Presbyterians and Ordination

Reader be warned – the road ahead contains lots of Presby-speak (lingo only a Presbyterian could love). Proceed at your own risk…of utter boredom.

The Presbyterians are in the national and local headlines this morning. I want to share this space to say why I am happy about the recent decisions of the church and believe it heralds a new day of peace, unity, and purity.

Presbyterians, from the beginning, have been and are a contentious lot. Much of the contention swirls around the issue of ordination.

For those who may not know, Presbyterians ordain three different officers as leaders in the denomination – Ministers of Word and Sacrament, Elders, and Deacons. Congregations call, train, and ordain elders and deacons to be spiritual leaders, and presbyteries (regional governing bodies) ordain Ministers of Word and Sacrament.

In the earliest days of Presbyterianism, both in its Continental (England, Scotland, and Geneva) and American versions, huge fights broke out about who may or may not be ordained. At various points in our history you would not be allowed to be ordained if you were a woman, a freed slave, divorced, a dancer, or a drinker of spirits (Holy or otherwise). Churches split, new denominations formed, and families divided over these questions. At times, it seemed the Presbyterian Church would not survive its increasing diversity in this diverse land.

Beginning in the late 1970’s, the fight moved to the question of homosexuality; namely, should homosexual persons who were in committed, monogamous relationships be ordained if a local congregation or presbytery chose to do so. The fighting over the question was intense. The church remained divided right down the middle. Affinity groups were formed on both sides of the issue, and they lobbied the General Assembly (the national governing body) and the presbyteries relentlessly.

In 1996, the General Assembly voted to add a provision to the Book of Order, called “Amendment B”, which reads:

“Those who are called to office in the church are to lead a life in obedience to Scripture and in conformity to the historic confessional standards of the church. Among these standards is the requirement to live either in fidelity within the covenant of marriage between a man and a woman (W-4.9001), or chastity in singleness. Persons refusing to repent of any self-acknowledged practice which the confessions call sin shall not be ordained and/or installed as deacons, elders or ministers of the Word and Sacrament.”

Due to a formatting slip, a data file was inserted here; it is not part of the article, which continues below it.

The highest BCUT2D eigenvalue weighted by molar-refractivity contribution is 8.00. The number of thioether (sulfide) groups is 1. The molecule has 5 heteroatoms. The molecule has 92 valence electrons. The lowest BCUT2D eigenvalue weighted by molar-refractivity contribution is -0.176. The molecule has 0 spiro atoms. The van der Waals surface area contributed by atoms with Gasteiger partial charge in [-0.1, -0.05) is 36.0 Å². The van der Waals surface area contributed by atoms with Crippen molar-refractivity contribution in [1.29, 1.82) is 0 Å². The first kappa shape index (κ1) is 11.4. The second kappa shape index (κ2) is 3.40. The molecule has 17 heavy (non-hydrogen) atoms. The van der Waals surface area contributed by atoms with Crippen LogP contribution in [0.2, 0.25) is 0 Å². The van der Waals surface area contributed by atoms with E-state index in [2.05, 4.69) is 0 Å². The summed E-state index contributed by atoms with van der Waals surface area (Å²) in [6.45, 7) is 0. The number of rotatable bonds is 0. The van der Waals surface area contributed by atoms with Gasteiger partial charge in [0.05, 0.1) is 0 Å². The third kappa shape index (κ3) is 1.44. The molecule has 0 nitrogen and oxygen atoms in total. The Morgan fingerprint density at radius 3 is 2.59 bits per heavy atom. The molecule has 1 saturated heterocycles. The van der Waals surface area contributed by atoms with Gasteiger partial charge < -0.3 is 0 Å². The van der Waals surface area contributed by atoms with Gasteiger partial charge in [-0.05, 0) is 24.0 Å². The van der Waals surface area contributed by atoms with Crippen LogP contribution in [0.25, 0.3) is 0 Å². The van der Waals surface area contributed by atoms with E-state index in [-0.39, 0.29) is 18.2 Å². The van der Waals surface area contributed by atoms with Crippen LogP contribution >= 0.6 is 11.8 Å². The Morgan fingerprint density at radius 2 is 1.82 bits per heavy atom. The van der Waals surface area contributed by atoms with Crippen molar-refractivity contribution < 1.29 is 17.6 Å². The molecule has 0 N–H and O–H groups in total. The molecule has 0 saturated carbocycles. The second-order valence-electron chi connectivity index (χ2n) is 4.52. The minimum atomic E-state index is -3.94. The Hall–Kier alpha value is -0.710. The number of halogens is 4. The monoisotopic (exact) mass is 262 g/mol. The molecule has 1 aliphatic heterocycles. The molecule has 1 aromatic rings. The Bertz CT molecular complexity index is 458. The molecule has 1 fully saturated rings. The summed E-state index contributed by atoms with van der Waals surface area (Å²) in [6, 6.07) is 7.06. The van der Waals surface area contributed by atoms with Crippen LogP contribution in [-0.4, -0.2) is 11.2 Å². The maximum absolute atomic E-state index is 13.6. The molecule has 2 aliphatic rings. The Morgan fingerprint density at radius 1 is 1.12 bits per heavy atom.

The effect of this amendment was to lift one element of a person’s life above all others in considering whether to ordain him or her. It in essence told all presbyteries and congregations that if they had a candidate for ordination who was a deeply committed follower of Jesus Christ, a strong member of the church, and faithful in his or her relationship with a partner, they could not ordain such a person simply because of her or his sexuality.

The Presbyterian Church (USA) has lived with this amendment for the last fifteen years, and the results have been dismal. Because the amendment was placed upon a church that was split down the middle on the question, the church has fought bitterly about the question every time it gathered. At times it has felt like Presbyterians could talk about nothing else. The amendment has damaged the life of the church, and it has not brought about peace, unity, or purity.

At the General Assembly meeting in 2010, a new amendment was approved and sent out to the 173 presbyteries for ratification. It is called “Amendment 10-A” and it reads:

“Standards for ordained service reflect the church’s desire to submit joyfully to the Lordship of Jesus Christ in all aspects of life (G-1.0000). The governing body responsible for ordination and/or installation (G.14.0240; G-14.0450) shall examine each candidate’s calling, gifts, preparation, and suitability for the responsibilities of office. The examination shall include, but not be limited to, a determination of the candidate’s ability and commitment to fulfill all requirements as expressed in the constitutional questions for ordination and installation (W-4.4003). Governing bodies shall be guided by Scripture and the confessions in applying standards to individual candidates.”